The Great Vanilla PR Sales Spin – Why Everybody Tells You Prices Will Go Up (or Down)

img_7618This month vanilla prices shot up to $450-500 per kg for October direct from Madagascar, with most sellers of vanilla shifting their prices to cope with the supply shock this week.

Most of the large exporters who are our friends, fellows, and foes from Sambava and SAVA, found on (another site we provide as a reference,) have a concerted speech and spiel about why they just “have to” sell vanilla for more expensive since this year the “situation” or “reality” is very difficult. Everybody says the same thing. That’s because it is a prepared script to encourage speculation for higher sale price.

To counteract the ghost war on speculation (which turns price rumor to price reality if left unchecked,) many food and beverage conglomerates have put out indirect press on the internet that the prices are untenable and will fall when full harvest yield is realized later this year 2016. Other conspiracy extrapolations we have heard are even more interesting – Money laundering by Chinese illegal timber into vanilla as black cash is also true in Madagascar, but not to the tune of so much that it would distort the vanilla market.

Both sides have an incentive to lead or mislead buyers into believing one reality about the vanilla supply. Sellers like us have the natural economic push to tell buyers that the price will go higher or remain high. Buyers or purveyors of other vanilla origins have a natural incentive to tell their fellows that the price will go down eventually.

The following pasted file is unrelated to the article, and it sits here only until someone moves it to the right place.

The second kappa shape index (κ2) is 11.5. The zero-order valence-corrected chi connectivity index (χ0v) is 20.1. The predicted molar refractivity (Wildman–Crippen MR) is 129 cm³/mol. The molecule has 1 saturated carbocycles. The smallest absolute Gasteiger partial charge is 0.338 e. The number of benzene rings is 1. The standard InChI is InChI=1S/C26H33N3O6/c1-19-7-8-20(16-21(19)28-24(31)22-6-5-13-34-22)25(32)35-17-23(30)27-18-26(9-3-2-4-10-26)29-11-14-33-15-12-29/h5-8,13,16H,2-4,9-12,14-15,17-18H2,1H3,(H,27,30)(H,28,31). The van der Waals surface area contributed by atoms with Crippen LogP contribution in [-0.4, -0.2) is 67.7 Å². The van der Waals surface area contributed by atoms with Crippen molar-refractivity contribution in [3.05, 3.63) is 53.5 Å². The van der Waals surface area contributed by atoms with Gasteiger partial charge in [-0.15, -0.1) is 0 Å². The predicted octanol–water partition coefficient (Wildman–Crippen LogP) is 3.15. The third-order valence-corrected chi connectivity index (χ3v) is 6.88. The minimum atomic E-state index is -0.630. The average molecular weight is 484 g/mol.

While the price may continue to rise, but eventually fall in 2017, we ask our friends and customers to think for themselves and do not assume this is always an actual function of supply and demand. Demand is increasing, that is for sure, but supply may be higher than last years by quite a bit too.

The cartel of Mada exporters is using Bernaysian tactics to try to hone buyer belief. It is not easy to find any commentators on the vanilla market of the world who aren’t peddling or incepting some agenda into reader’s minds. By the same token, there are various size suppliers and various qualities of vanilla even now sold in Madagascar that range from 500,000 ariary ($165) up to the stupid 1,500,000 ariary ($500). For inexperienced or desperate buyers, every single last one of these planters, chiefs, collectors, coops, or suppliers at every price in SAVA will tell you that their beans are good quality.

Reliable long term quality control and supply remains still a key to long term success in a year when horrible vanilla has made it out of the country through black market channels. The better sellers out there battle to get the best prices, and always will, but the best will not do this at the expense of the traditional bourbon quality or for anything less than truly grade A vanilla.

Feel free to write to us for on-the-ground recent information.

MVC Team